We’re going for a “Christmas Music Two – Fer today.
First up, is the song “O Tannenbaum performed by the Vince Guaraldi Trio for the animated TV show “A Charlie Brown Christmas” which premiered in 1965. The show won an Emmy for Best Children’s Programming in 1966. In addition:
“A Charlie Brown Christmas” was voted into the Grammy Hall of Fame in 2007, and added to the Library of Congress’s National Recording Registry list of “culturally, historically, or aesthetically important” American sound recordings in 2012.
After 50 years, the show is still as fresh and with as timely a message as the first day it was broadcast.
The music is great too.
If you follow us at all, you should know what other song we are picking from the special.
Caution: This song is a known “earworm” and may have co-wrkers wondering why, after listening to it, you are smiling and happy for the rest of the day. (more…)
EDITOR’S NOTE: This is a repost from last year, but we like the song and we loved the suggestion by a reader of the blog.
A few days ago, a blog reader, commenter and dare we say “fan” of Raised on Hoecakes named Lee commented on our Christmas series saying in part “I’ll leave you with a bossa nova-ish hannukah song.”
We listened to Lee and the song and wish to present it here.
S’vivon Sov, Sov, Sov (Dreidel Spin, Spin, Spin) is a popular Hebrew Hanukkah song and the second track on the 2013 Putumayo World Music album, A Jewish Celebration.
(Lyrics below the fold.)
We also have always liked Peter, Paul and Mary’s song “Light One Candle.” It definitely has a Hannukah-ish theme with the message of candles, but also as the Peter, Paul and Mary website explains:
Written by Peter Yarrow, “Light One Candle” was first presented as part of the 1982 Peter, Paul and Mary Hanukkah/ Christmas concert at Carnegie Hall with the N.Y. Choral Society. Later, performances throughout theU.S., Europe and particularly Israel, brought a new and universal meaning to the song.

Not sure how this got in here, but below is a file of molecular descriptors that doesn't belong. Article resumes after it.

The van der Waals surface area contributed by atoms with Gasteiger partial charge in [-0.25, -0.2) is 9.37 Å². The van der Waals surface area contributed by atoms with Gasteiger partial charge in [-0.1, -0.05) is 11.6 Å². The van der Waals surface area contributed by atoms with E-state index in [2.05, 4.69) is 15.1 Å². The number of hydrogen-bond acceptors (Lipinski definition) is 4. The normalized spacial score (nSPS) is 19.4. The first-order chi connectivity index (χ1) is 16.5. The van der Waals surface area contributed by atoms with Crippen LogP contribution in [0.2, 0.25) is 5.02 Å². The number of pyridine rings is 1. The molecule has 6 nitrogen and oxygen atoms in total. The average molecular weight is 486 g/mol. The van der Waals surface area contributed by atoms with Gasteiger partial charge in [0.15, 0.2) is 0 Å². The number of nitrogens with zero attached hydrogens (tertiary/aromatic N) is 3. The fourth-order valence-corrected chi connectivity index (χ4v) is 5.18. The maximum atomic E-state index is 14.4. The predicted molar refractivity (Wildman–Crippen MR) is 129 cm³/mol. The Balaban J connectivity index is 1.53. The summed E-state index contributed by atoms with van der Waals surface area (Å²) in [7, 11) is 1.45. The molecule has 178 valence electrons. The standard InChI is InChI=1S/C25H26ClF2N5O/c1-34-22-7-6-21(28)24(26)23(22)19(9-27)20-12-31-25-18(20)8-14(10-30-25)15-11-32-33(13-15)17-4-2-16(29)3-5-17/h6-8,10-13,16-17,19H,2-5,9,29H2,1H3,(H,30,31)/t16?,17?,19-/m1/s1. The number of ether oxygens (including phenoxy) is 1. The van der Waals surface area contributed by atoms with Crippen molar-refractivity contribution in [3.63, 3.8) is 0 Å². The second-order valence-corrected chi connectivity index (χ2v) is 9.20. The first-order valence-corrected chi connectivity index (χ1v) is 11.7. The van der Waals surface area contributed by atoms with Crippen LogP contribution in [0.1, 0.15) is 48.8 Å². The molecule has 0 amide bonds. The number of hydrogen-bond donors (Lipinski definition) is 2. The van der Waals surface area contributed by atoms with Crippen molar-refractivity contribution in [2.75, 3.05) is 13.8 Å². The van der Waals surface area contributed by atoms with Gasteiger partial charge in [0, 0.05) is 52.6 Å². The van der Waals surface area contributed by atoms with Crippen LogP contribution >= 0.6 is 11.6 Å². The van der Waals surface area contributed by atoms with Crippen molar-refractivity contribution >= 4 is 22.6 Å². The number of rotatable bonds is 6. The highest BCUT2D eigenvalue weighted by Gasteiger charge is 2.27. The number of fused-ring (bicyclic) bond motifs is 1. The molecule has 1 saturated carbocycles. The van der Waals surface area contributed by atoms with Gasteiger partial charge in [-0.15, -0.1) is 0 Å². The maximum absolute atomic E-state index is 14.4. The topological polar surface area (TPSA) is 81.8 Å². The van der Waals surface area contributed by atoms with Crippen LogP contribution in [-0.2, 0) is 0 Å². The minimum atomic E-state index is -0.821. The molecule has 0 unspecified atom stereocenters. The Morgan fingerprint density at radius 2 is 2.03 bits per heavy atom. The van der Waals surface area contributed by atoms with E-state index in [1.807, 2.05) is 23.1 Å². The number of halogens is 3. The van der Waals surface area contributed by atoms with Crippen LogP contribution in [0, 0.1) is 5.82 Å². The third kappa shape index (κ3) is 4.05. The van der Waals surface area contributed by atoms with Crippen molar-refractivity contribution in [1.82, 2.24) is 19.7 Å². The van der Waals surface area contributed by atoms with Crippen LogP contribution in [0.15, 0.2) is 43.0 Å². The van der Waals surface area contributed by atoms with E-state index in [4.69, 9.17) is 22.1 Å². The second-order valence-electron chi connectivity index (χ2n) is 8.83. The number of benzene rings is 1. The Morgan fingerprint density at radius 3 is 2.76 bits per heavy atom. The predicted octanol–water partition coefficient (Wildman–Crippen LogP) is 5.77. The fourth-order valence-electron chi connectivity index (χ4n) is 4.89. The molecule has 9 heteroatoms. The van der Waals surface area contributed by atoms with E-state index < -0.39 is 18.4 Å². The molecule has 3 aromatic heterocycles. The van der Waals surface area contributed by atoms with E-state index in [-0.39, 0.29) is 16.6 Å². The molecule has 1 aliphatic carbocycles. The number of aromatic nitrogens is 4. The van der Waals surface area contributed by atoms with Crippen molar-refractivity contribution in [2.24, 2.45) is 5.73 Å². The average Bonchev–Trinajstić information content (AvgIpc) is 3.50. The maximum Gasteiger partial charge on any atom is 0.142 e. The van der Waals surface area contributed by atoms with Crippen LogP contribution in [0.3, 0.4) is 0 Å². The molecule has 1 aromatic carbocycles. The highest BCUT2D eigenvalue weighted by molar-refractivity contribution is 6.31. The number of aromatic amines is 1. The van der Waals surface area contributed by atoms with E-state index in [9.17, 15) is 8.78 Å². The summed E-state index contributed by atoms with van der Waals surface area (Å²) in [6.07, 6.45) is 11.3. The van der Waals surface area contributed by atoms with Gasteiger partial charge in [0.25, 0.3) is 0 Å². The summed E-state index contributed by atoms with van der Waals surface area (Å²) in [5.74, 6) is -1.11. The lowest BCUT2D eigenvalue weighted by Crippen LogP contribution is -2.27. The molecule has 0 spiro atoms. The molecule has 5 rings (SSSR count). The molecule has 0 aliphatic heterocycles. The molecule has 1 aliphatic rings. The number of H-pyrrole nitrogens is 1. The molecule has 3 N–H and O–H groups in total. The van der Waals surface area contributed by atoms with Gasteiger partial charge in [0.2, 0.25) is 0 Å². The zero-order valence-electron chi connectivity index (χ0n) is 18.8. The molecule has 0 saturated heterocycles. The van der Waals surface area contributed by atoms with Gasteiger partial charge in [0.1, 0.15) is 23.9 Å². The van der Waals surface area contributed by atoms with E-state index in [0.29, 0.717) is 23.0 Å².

“Light One Candle” was written, and is sung, for Jews and non-Jews alike. The flame is an historical reminder of an ethical imperative. It burns as a burden, demanding sacrifice and struggle. But it also lights the possibility, the privilege and promise of a better world. We must not let the light go out.
A special holiday musical presentation from Union Station in Washington, DC celebrating the service and sacrifices of our nation’s World War II veterans and commemorating the 70th anniversary of the end of the war.
As we have just celebrated Thanksgiving which in part is founded on a feast of thanks held by the Pilgrims, it may be good to look back and see how those Pilgrims believed in a form of socialism, and how that economic system worked out in the end.
Was America once socialist? Surprisingly, yes. The early settlers who arrived at Plymouth and Jamestown in the early 1600s experimented with socialist communes. Did it work? History professor Larry Schweikart of the University of Dayton shares the fascinating story.